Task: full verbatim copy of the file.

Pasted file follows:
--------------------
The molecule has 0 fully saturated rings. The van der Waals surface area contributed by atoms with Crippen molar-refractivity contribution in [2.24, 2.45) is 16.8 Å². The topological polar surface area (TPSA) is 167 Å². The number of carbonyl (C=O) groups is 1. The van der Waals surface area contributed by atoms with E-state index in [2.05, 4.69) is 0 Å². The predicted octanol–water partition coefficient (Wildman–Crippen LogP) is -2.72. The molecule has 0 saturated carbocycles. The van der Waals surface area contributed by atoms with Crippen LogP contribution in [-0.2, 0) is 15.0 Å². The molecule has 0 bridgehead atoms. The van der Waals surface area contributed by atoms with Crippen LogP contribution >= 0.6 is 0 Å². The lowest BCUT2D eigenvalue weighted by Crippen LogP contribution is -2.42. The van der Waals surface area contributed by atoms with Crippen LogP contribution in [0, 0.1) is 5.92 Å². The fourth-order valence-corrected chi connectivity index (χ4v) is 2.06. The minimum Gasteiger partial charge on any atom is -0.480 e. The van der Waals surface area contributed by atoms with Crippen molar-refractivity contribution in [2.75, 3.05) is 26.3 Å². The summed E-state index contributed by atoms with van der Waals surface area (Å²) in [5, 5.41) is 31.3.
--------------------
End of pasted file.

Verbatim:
The molecule has 0 fully saturated rings. The van der Waals surface area contributed by atoms with Crippen molar-refractivity contribution in [2.24, 2.45) is 16.8 Å². The topological polar surface area (TPSA) is 167 Å². The number of carbonyl (C=O) groups is 1. The van der Waals surface area contributed by atoms with E-state index in [2.05, 4.69) is 0 Å². The predicted octanol–water partition coefficient (Wildman–Crippen LogP) is -2.72. The molecule has 0 saturated carbocycles. The van der Waals surface area contributed by atoms with Crippen LogP contribution in [-0.2, 0) is 15.0 Å². The molecule has 0 bridgehead atoms. The van der Waals surface area contributed by atoms with Crippen LogP contribution >= 0.6 is 0 Å². The lowest BCUT2D eigenvalue weighted by Crippen LogP contribution is -2.42. The van der Waals surface area contributed by atoms with Crippen LogP contribution in [0, 0.1) is 5.92 Å². The fourth-order valence-corrected chi connectivity index (χ4v) is 2.06. The minimum Gasteiger partial charge on any atom is -0.480 e. The van der Waals surface area contributed by atoms with Crippen molar-refractivity contribution in [2.75, 3.05) is 26.3 Å². The summed E-state index contributed by atoms with van der Waals surface area (Å²) in [5, 5.41) is 31.3.